Drama, joy and emotion – three essential ingredients of any FIFA World Cup – were in plentiful supply yesterday. It was a day on which heroes joined forces to lead their teams to glory, while others completed unlikely comebacks and one player in particular was unable to withstand the emotion of it all, leading to a rumour or two on social networking sites.
All in all, it was another excellent day for South America, with Colombia striding into the second round for the first time in 24 years, while Uruguay bounced back to revive their hopes of pulling off another Maracanazo and leave England’s chances of making further progress hanging by a thread.
Bringing the day to a close was the third goalless draw of the competition, played out by Greece and Japan.
Any footballer will tell you that there is only one thing better than winning a match, and that’s winning it with your friends.
Two old pals who did exactly that today are childhood buddies James Rodriguez and Juan Fernando Quintero.
The Envigado youth products scored the two goals that allowed Colombia to dispose of Côte d’Ivoire and advance to the Round of 16.
Two more old acquaintances to combine to great effect later in the day were Luis Suarez and Edinson Cavani.
Born only 21 days apart in the same Uruguayan city of Salto, the two-man strike force made their name at the FIFA U-20 World Cup Canada 2007 and teamed up yet again to down England in Sao Paulo.
Côte d’Ivoire midfielder Serey Die struggled to contain his emotions when his country’s national anthem started to sound ahead of the Group C meeting with Colombia at the Estadio Nacional in Brasilia, the music prompting him to burst into tears.
Though an unusual sight in itself, the scene prompted some even more unlikely speculation online, as the rumour began to spread that the player’s tears were due to the death of his father just two hours before kick-off.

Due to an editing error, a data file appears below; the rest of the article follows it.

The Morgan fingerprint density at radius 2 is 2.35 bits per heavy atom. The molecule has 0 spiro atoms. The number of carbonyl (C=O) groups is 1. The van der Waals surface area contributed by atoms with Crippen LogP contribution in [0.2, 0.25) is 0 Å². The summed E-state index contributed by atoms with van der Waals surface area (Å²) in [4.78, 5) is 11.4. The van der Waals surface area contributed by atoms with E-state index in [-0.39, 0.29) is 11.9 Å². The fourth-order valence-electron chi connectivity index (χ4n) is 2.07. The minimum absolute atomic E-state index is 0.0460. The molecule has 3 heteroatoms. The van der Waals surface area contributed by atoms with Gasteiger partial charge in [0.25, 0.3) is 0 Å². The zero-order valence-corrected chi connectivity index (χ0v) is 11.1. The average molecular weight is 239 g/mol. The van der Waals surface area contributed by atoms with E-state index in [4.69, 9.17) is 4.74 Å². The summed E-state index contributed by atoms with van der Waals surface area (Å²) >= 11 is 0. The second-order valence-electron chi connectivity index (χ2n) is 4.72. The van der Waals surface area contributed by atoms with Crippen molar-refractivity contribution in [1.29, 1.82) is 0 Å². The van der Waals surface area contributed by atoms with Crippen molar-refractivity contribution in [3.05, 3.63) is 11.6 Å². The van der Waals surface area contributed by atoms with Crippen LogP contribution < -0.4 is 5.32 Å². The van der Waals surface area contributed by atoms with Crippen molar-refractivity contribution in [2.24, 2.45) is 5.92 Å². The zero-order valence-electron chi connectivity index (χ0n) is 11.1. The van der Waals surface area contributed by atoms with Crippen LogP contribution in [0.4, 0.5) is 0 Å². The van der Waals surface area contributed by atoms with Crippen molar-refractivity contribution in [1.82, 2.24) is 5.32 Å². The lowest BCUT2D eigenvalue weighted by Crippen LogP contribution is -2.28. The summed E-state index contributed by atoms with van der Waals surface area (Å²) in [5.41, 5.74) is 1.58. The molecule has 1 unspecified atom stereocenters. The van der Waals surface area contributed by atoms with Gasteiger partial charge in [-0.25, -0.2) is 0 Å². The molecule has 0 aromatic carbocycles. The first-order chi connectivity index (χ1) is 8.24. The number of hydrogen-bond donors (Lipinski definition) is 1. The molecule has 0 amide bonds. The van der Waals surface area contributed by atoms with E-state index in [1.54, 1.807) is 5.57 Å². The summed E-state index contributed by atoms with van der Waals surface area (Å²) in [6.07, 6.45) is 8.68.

Speaking exclusively to FIFA.com after the match, Die put everyone in the picture: “The rumours are totally false.
“The only reason I cried was because I was very emotional about playing for my country.”
Just 28 days after undergoing knee surgery, Charrua talisman Luis Suarez crowned his unlikely return to action with a match-winning brace against England.
La Celeste’s 2-1 win triggered much jubilation in Uruguay, with supporters even going to the length of creating a photo of the striker dressed as Jose Artigas, one of the country’s most illustrious sons, who just happened to be born 250 years ago today.
Colombia completed a fine comeback of their own on Thursday, clinching a place in the last 16 of the competition for the first time since Italy 1990.
Twenty-four years on from the exploits of Rene Higuita, Carlos Valderrama and Freddy Rincon et al, the Colombians have finally found a new breed ready to emulate the heroes of yesteryear.
The day’s final game saw one more notable reappearance, as Greece’s iconic No10 Georgios Karagounis returned to world-finals action at the grand old age of 37, making a crucial contribution as The Pirate Ship held on for a point against Japan despite being a man down for the best part of an hour.